This se­quence of events isn’t funny. Or at least it shouldn’t be. But the way Pieper con­tex­tu­alises it is very funny in­deed. This open­ing es­say, Catch­ing the Spirit, is one of four that com­prise Mis­takes were Made, a breezy and com­pelling read that ex­hibits Pieper’s hi­lar­i­ous, dark way of ob­serv­ing and in­ter­pret­ing the world around him.

The cen­tral nar­ra­tive thread through th­ese four sto­ries is the writ­ing, pub­li­ca­tion and pro­mo­tion of Pieper’s mem­oir, The Feel-Good Hit of the Year, re­leased last year, where he wrote about his ex­pe­ri­ences as a teenage drug dealer, in­clud­ing the time he sold cannabis to his par­ents. “What I didn’t un­der­stand then is that the first an­gle to a story to come out tends to be the one that stays around,” he writes. “My folks got a lit­tle pot off me once, and that would be the defin­ing nar­ra­tive of my life for the fore­see­able fu­ture.”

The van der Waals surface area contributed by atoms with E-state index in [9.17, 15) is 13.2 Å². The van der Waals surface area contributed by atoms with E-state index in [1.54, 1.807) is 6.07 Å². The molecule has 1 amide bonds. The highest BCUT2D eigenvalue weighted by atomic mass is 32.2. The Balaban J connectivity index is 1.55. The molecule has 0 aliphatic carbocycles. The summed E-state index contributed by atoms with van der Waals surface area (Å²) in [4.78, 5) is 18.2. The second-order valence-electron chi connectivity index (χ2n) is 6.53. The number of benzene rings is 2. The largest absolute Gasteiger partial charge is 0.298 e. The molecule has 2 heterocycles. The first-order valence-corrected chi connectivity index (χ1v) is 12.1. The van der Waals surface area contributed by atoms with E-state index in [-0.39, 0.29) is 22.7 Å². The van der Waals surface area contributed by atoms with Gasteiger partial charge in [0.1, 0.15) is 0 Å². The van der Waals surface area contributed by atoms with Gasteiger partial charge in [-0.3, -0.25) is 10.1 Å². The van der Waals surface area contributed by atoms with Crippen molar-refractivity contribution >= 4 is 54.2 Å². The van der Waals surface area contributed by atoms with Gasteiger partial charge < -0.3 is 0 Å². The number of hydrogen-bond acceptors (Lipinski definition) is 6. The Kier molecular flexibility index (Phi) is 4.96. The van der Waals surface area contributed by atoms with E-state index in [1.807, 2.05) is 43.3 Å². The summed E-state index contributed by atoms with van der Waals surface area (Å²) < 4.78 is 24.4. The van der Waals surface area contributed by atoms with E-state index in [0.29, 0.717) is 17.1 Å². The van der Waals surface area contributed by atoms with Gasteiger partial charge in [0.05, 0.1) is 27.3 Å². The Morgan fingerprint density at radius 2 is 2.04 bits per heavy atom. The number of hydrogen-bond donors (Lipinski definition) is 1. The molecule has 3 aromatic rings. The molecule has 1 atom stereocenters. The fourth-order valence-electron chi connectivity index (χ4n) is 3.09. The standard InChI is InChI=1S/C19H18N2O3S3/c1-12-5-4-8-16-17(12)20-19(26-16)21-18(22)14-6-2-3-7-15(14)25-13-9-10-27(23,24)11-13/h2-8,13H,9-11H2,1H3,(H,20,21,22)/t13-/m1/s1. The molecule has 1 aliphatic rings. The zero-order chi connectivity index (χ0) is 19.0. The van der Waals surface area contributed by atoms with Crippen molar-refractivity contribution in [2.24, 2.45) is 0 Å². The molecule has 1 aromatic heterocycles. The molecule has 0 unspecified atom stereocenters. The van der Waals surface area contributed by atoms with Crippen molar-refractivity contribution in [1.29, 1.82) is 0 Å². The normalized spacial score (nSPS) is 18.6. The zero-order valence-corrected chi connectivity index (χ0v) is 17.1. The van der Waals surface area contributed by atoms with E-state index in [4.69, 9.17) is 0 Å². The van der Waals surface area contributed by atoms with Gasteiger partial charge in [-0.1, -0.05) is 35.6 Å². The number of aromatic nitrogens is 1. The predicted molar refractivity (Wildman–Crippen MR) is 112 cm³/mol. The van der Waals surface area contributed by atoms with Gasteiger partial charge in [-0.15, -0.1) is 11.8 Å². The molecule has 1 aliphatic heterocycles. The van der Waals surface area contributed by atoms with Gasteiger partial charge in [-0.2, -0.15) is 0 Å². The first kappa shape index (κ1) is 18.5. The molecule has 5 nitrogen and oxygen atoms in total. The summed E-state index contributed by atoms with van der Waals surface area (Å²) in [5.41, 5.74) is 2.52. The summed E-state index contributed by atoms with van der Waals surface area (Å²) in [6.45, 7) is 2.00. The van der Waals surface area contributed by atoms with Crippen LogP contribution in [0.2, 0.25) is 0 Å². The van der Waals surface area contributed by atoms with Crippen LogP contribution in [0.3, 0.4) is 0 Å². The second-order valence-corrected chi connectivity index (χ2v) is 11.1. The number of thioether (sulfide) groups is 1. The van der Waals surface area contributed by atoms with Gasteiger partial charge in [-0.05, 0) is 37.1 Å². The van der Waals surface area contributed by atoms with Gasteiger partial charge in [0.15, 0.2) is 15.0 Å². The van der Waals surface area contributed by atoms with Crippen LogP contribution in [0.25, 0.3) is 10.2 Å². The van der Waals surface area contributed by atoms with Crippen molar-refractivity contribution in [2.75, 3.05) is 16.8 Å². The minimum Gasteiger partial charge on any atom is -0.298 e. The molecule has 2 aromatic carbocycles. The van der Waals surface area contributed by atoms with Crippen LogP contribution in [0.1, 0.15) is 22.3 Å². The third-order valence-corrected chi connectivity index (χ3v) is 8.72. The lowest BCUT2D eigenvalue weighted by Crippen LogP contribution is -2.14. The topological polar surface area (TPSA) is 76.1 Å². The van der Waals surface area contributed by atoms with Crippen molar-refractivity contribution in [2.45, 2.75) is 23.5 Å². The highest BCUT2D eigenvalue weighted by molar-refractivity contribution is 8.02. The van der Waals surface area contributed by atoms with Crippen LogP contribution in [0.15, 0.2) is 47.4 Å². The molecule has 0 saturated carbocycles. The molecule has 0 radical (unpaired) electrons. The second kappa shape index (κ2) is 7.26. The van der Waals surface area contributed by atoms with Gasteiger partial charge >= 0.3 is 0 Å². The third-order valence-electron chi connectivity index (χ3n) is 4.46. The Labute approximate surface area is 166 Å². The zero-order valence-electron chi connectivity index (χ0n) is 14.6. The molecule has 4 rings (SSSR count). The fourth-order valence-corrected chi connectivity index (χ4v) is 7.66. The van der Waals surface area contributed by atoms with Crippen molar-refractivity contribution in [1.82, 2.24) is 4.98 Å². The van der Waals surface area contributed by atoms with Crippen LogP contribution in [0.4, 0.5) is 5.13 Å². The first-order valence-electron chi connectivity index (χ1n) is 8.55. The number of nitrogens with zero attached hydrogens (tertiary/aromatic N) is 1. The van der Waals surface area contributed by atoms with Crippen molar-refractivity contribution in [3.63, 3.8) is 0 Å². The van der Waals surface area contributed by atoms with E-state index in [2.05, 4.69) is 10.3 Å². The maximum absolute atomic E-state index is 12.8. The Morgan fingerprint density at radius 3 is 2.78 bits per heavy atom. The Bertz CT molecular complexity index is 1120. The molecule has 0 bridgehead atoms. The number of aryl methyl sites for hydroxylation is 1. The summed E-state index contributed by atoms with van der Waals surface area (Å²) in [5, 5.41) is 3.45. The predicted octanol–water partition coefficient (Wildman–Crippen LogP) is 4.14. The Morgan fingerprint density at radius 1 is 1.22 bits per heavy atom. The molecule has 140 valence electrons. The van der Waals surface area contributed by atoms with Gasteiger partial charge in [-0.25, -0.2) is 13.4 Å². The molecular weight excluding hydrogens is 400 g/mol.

With this lit­tle book, Pieper builds a strong case for re­defin­ing his nar­ra­tive post-mem­oir: the other es­says con­cern con­trast­ing racial prej­u­dices in Australia and the US, be­ing stopped at Cus­toms by Los An­ge­les air­port and queried on his drug his­tory, and his brief adop­tion of a dog named Id­iot Ge­of­frey. His writ­ing is elec­tric: charged with mean­ing and en­er­gised by sur­pris­ing comedic turns. Be­tween Meares and Pieper, there’s not a trace of tire­some navel-gaz­ing; in­stead, true can­dour abounds.